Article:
David A. Bell is a history professor at Princeton with a particular interest in the political culture of Enlightenment and revolutionary France. His latest book is Men on Horseback: The Power of Charisma in the Age of Revolution.

DavidAvromBell

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Jim Veenbaas
Jim Veenbaas
5 months ago

Newsflash. We know who the antisemites are and it ain’t LePen. This far right racist narrative is so tired and divorced from reality – the reality we see on the streets every day.

Peter D
PD
Peter D
5 months ago
Reply to  Jim Veenbaas

Nobody hates Jews more than Muslims. That is a problem for the Muslims to sort out for themselves. Just not in the West. I’m sure that with time, they will sort it out, but we in the West should not be involved and having large numbers of Muslims in the West does not help anyone.
The time has come for the West to find its backbone again.

Nell Clover
Nell Clover
5 months ago
Reply to  Peter D

How exactly does Islam solve its antisemitism? And, come to think of it, how does it solve the problem it has with agnostics and non-believers?

The Old and New Testaments in no way pretend to offer a complete system of goverment and legal code. From this gap spring interpretation, debate, and politics. Politics is the only means to resolve religious conflict outside of the confines of religion. This is the long Judeo-Christian heritage of man-made legal systems.

The Koran and Hadith on the other hand are a complete system of government and legal code. There is little left to interpret, let alone debate. Islam *is* politics so there is no way to manage religious conflict outside of the confines of Islam. The result, seen in every single Muslim majority state today, is at best marginalisation and restrained intolerance of non-believers.

Many expect Christianity’s 500 year process of reformation and moderation to be repeated by Islam. But that is to confuse cause and effect. Christianity’s reforming upheaval was motivated by a desire to return to the very basic life and teachings of Jesus and his small group worshipping inside the confines of and separate to the state. This gave rise to so many Christian interpretations in the European states that a political settlement was needed. Once you have a political settlement for Christian differences, it is easier to extend this accomodation equally to other groups.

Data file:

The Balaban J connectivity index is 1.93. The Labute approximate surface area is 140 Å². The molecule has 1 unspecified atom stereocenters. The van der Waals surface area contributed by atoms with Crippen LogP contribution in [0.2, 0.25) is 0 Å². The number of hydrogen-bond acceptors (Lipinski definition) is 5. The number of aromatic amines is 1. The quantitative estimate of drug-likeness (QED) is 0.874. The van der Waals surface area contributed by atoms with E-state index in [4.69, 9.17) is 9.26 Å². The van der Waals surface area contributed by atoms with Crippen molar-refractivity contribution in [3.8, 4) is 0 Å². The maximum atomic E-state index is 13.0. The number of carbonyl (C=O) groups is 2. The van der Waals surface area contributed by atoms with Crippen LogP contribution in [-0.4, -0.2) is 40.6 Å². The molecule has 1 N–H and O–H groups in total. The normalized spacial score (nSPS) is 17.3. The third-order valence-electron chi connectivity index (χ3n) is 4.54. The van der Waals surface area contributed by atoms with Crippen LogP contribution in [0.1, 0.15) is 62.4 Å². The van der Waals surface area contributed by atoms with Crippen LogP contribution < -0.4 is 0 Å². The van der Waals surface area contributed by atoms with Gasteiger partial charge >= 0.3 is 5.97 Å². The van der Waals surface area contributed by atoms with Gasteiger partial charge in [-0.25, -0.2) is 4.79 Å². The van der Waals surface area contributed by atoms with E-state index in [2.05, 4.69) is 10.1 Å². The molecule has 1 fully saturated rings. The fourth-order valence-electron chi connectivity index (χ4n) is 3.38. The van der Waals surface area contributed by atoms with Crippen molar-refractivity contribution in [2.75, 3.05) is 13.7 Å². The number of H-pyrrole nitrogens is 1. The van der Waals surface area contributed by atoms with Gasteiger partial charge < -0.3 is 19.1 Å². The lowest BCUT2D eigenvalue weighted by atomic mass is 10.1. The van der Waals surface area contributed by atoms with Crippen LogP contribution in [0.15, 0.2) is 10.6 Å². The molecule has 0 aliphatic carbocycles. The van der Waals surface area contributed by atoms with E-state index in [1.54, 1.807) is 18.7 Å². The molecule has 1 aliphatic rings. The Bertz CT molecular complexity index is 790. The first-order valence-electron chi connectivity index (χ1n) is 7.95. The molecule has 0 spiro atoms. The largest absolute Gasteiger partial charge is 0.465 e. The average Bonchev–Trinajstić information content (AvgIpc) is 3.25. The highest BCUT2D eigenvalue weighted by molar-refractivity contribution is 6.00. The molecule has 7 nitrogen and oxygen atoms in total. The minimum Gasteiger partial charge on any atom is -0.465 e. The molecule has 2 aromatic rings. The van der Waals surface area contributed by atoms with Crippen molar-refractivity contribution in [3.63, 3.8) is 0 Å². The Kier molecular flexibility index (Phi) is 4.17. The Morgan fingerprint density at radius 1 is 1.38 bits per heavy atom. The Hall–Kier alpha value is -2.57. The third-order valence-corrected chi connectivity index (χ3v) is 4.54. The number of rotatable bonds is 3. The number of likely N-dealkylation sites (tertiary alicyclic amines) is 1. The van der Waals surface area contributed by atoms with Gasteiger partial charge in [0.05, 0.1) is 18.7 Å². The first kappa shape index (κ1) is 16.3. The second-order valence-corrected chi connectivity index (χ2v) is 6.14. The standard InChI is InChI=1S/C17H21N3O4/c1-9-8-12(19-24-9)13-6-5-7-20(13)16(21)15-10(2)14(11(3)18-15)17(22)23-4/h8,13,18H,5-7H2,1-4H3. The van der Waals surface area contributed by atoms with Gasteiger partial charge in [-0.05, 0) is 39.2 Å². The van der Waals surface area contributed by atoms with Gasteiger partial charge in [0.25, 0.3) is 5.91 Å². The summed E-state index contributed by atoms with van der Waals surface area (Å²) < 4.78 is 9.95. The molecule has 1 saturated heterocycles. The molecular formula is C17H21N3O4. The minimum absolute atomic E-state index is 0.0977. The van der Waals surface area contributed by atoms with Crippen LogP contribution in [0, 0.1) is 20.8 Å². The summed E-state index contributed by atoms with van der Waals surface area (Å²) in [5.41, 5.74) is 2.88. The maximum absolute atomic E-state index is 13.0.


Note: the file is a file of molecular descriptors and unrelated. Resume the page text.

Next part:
An Islamic reformation and desire for traditionalism is going to have a very different result. Islam began as a state and was the state. Traditional Islam means a caliphate, a unified and dominant Ummah, and that sort of reformation is accommodating no one else except as the Koran permits: second class status and jizyah or death.

We probably are in fact in the midst of an Islamic reformation. Everywhere traditionalists are on the march. We see ever more brutal attempts at establishing caliphates in the Middle East, and further afield moderate Muslims are being sidelined by traditionalists in mosques from New York to London and Paris.

Last edited 5 months ago by Nell Clover
Peter D
Peter D
5 months ago
Reply to  Nell Clover

You make me sound like a Rose coloured glass wearing optimist Nell. Maybe I am because I have had the good fortune of knowing moderate Muslims over the years. It is these people and people like them that give me hope that they can make out of this join us or die mentality.

The woke aren’t any better either. Still, recent history has shown us that we can’t keep taking people into the West. We are living off borrowed time and money. If our system falters, then it will be back to might makes right, but everywhere

Ethniciodo Rodenydo
Ethniciodo Rodenydo
5 months ago
Reply to  Peter D

There is no such thing as a moderate Muslim any more than you can have an atheist catholic.
You are either Muslim or a non-believer. Those you class as moderate will soon fall into line when the wind blows the right way

Charles Stanhope
Charles Stanhope
5 months ago
Reply to  Nell Clover

Hatred of Jews well predates Islam, going back to Ptolemaic Egypt if not before.
Perhaps ‘we’ should ask why this is? For example is it anything to to do with people like the late Robert Maxwell, Bernie Madoff or only the other day, one Samuel Bankman-Fried Esq?

ps. As at 0846 GMT, 25.11.23. ONLY minus 50!
Surely YOU can do better than that? I was betting on minus 100 as a minimum!

Last edited 5 months ago by Charles Stanhope
Rocky Martiano